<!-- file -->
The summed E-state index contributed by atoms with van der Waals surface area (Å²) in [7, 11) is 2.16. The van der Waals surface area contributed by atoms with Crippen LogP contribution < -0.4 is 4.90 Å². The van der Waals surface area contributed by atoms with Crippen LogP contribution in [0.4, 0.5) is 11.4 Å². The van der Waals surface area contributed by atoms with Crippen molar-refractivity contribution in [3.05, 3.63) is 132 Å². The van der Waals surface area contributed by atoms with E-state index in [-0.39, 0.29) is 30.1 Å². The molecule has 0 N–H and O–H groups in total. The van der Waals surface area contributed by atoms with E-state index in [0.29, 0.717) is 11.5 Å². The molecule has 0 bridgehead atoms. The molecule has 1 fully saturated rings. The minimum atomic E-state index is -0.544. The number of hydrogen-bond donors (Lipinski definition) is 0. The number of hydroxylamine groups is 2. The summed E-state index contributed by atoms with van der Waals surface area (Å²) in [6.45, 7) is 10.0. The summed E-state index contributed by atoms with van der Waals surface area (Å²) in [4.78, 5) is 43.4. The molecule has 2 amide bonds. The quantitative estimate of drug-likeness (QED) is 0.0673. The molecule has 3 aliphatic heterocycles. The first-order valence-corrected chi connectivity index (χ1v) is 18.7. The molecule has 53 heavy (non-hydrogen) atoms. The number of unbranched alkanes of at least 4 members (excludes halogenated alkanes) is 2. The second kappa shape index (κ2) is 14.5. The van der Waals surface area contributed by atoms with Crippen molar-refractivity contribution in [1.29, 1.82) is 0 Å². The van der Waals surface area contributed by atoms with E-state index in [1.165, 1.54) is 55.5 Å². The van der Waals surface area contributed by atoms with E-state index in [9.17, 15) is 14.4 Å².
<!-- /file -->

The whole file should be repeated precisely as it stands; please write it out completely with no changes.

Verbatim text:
The summed E-state index contributed by atoms with van der Waals surface area (Å²) in [7, 11) is 2.16. The van der Waals surface area contributed by atoms with Crippen LogP contribution < -0.4 is 4.90 Å². The van der Waals surface area contributed by atoms with Crippen LogP contribution in [0.4, 0.5) is 11.4 Å². The van der Waals surface area contributed by atoms with Crippen molar-refractivity contribution in [3.05, 3.63) is 132 Å². The van der Waals surface area contributed by atoms with E-state index in [-0.39, 0.29) is 30.1 Å². The molecule has 0 N–H and O–H groups in total. The van der Waals surface area contributed by atoms with E-state index in [0.29, 0.717) is 11.5 Å². The molecule has 0 bridgehead atoms. The molecule has 1 fully saturated rings. The minimum atomic E-state index is -0.544. The number of hydrogen-bond donors (Lipinski definition) is 0. The number of hydroxylamine groups is 2. The summed E-state index contributed by atoms with van der Waals surface area (Å²) in [6.45, 7) is 10.0. The summed E-state index contributed by atoms with van der Waals surface area (Å²) in [4.78, 5) is 43.4. The molecule has 2 amide bonds. The quantitative estimate of drug-likeness (QED) is 0.0673. The molecule has 3 aliphatic heterocycles. The first-order valence-corrected chi connectivity index (χ1v) is 18.7. The molecule has 53 heavy (non-hydrogen) atoms. The number of unbranched alkanes of at least 4 members (excludes halogenated alkanes) is 2. The second kappa shape index (κ2) is 14.5. The van der Waals surface area contributed by atoms with Crippen molar-refractivity contribution in [1.29, 1.82) is 0 Å². The van der Waals surface area contributed by atoms with E-state index in [1.165, 1.54) is 55.5 Å². The van der Waals surface area contributed by atoms with E-state index in [9.17, 15) is 14.4 Å².